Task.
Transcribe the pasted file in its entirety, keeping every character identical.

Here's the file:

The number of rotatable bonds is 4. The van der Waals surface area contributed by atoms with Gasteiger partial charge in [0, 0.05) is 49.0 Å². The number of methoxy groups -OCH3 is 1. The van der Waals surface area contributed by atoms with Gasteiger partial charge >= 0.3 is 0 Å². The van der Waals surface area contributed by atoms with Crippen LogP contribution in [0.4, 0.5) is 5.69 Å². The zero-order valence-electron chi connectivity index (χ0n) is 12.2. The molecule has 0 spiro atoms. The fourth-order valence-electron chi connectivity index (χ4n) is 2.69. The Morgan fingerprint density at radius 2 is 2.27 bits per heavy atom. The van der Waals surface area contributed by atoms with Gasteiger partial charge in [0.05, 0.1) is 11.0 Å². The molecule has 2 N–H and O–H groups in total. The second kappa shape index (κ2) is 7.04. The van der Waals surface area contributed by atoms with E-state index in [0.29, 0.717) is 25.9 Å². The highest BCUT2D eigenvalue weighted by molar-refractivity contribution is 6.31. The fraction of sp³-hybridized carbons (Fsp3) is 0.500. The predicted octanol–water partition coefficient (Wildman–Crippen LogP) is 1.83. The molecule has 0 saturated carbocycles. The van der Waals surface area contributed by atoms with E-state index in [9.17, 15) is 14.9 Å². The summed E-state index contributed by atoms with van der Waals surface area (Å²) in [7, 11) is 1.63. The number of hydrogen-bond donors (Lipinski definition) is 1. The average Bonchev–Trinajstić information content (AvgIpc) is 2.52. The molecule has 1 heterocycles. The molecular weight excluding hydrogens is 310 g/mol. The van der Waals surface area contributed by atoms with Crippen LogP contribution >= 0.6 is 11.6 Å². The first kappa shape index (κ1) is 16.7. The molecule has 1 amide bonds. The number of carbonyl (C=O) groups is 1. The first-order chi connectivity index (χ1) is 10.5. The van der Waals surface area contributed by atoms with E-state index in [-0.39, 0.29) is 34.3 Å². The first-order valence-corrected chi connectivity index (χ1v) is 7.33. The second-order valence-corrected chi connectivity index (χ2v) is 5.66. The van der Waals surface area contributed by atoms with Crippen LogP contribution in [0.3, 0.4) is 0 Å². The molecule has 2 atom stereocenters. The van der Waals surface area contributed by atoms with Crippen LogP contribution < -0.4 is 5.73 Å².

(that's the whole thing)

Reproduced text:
The number of rotatable bonds is 4. The van der Waals surface area contributed by atoms with Gasteiger partial charge in [0, 0.05) is 49.0 Å². The number of methoxy groups -OCH3 is 1. The van der Waals surface area contributed by atoms with Gasteiger partial charge >= 0.3 is 0 Å². The van der Waals surface area contributed by atoms with Crippen LogP contribution in [0.4, 0.5) is 5.69 Å². The zero-order valence-electron chi connectivity index (χ0n) is 12.2. The molecule has 0 spiro atoms. The fourth-order valence-electron chi connectivity index (χ4n) is 2.69. The Morgan fingerprint density at radius 2 is 2.27 bits per heavy atom. The van der Waals surface area contributed by atoms with Gasteiger partial charge in [0.05, 0.1) is 11.0 Å². The molecule has 2 N–H and O–H groups in total. The second kappa shape index (κ2) is 7.04. The van der Waals surface area contributed by atoms with E-state index in [0.29, 0.717) is 25.9 Å². The highest BCUT2D eigenvalue weighted by molar-refractivity contribution is 6.31. The fraction of sp³-hybridized carbons (Fsp3) is 0.500. The predicted octanol–water partition coefficient (Wildman–Crippen LogP) is 1.83. The molecule has 0 saturated carbocycles. The van der Waals surface area contributed by atoms with E-state index in [9.17, 15) is 14.9 Å². The summed E-state index contributed by atoms with van der Waals surface area (Å²) in [7, 11) is 1.63. The number of hydrogen-bond donors (Lipinski definition) is 1. The average Bonchev–Trinajstić information content (AvgIpc) is 2.52. The molecule has 1 heterocycles. The molecular weight excluding hydrogens is 310 g/mol. The van der Waals surface area contributed by atoms with Crippen LogP contribution >= 0.6 is 11.6 Å². The first kappa shape index (κ1) is 16.7. The molecule has 1 amide bonds. The number of carbonyl (C=O) groups is 1. The first-order chi connectivity index (χ1) is 10.5. The van der Waals surface area contributed by atoms with E-state index in [-0.39, 0.29) is 34.3 Å². The first-order valence-corrected chi connectivity index (χ1v) is 7.33. The second-order valence-corrected chi connectivity index (χ2v) is 5.66. The van der Waals surface area contributed by atoms with Crippen LogP contribution in [0.3, 0.4) is 0 Å². The molecule has 2 atom stereocenters. The van der Waals surface area contributed by atoms with Crippen LogP contribution < -0.4 is 5.73 Å².